Closing arguments given as Bolden trial nears end

Prosecution attorney Daniel Akemon presented his closing arguments to the jury on the sixth day of the trial of Javier Bolden Thursday morning at the Clara Shortridge Foltz Criminal Justice Center in downtown Los Angeles.

Bolden, 22, is charged with the 2012 murders of USC graduate students Ming Qu and Ying Wu. He is also charged with attempted murder and assault with a firearm, the details of which came to light in Thursday’s testimony.

On the night of Feb. 12, 2012, Javier Bolden entered a party at a banquet hall in the Vermont Square neighborhood in South Los Angeles armed with a semi-automatic 9-millimeter Luger pistol. Bolden appeared “turned up in the wrong way,” said Charles Darden, a witness who testified to the scene.

Following an altercation inside the banquet hall, Bolden allegedly shot and critically wounded two people and fled the scene of the crime. Authorities recovered shell casings from the Vermont Square incident that matched those linked to the April murders of Qu and Wu.

Akemon argued that Bolden assisted Bryan Barnes, who plead guilty to the murder of Qu and Wu and was sentenced to life in prison without the possibility of parole.

Though Bolden did not fire the gun that killed the two students, he participated in the robbery alongside Barnes. Bolden is accountable for Barnes’s actions under the felony murder rule, which states that all participants in a felony or attempted felony can be charged with and found guilty of murder.

“Mr. Bolden is not the type of guy to let things go … Mr. Bolden is going to go take care of business, and that’s what he did,” Akemon said, referring to the Vermont Square incident.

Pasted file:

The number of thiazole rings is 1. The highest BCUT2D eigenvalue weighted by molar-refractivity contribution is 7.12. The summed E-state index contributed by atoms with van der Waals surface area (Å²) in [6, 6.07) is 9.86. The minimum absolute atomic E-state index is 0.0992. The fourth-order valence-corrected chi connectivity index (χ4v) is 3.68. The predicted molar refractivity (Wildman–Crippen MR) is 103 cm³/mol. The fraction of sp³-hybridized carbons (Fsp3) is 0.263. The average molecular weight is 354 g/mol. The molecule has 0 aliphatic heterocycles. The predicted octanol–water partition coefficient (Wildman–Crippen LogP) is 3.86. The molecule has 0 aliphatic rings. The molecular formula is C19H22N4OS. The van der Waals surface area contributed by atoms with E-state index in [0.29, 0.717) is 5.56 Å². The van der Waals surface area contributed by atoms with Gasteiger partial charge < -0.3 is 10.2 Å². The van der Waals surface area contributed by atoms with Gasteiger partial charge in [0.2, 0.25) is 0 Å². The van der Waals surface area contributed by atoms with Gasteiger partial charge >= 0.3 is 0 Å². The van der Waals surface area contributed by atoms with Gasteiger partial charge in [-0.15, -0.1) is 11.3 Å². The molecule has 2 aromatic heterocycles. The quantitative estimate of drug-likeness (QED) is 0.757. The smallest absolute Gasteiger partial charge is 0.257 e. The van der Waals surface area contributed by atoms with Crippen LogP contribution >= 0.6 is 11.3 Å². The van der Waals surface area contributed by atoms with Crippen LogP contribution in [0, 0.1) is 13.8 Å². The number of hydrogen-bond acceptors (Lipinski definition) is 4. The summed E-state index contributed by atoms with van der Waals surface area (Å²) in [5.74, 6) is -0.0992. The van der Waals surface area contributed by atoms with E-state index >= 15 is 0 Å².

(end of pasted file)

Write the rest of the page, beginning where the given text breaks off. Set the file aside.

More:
When Bolden was apprehended by police officers in May, he told his cellmate, a confidential informant, that he had been involved in the USC killings. The prosecution showed a video of Bolden’s admission during Thursday’s proceedings.

“I looked at him [Qu]. He was leaned over … She [Wu] was laying there … and I took off running,” Bolden said in the video.

At the end of his closing argument, Akemon told the jury that there was “no mystery in this case.”

“The people ask that you find Mr. Bolden guilty of the murder of Ming Wu and the murder of Ying Qu and that you find true the special circumstances that they were murdered during the course of a robbery,” Akemon said.

During the defense’s closing argument, alternate public defender Andrew Goldman said that evidence of only two shell casings found at the scene of the Vermont Square shooting did not necessarily indicate that only two bullets were fired.

He said there was a possibility of another shooter with a revolver, saying that revolvers retain shell casings after bullets are fired.

Goldman characterized Bolden as “cold, scared and young” in his interrogation with police detectives in which he said he was involved in the USC murders. Bolden was 19 at the time of the interview.

Goldman argued that police had intimidated Bolden during the interrogation by mentioning the possibility of the death penalty.

“We don’t want to play games with you,” Detective Vincent Carreon said. “We want to give you the opportunity to tell us what happened out there.”

The lawyers also argued about the significance of the vehicle that the two victims were sitting in when they were shot. Bolden identified the car as a blue BMW 7 Series. In fact, the car was a gray BMW 3 Series.

Goldman said that Bolden’s lack of knowledge about the details of the crime in his conversation with the police informant showed that he was fabricating his involvement to appear tough to his cellmate.

“These are the details, these are the things that are important,” Goldman said in his closing argument.

Akemon disagreed, saying that Bolden was going into excruciating detail about things only the killer would know and that the discrepancies were a difficult distinction to make when fleeing from the crime scene.

The murders took place around 1 a.m. on April 11, 2012. It was raining at the time of the shooting.

Akemon also said that the mention of the death penalty had no visible effect on Mr. Bolden.

“I’d be a blubbering pile of goo at that moment,” Akemon said.

In his rebuttal, he characterized Bolden as a street smart individual who could hold his own with police detectives.

Judge Stephen A. Marcus will give the jury, made up of seven females and five males, instructions today. A verdict is expected to be reached soon.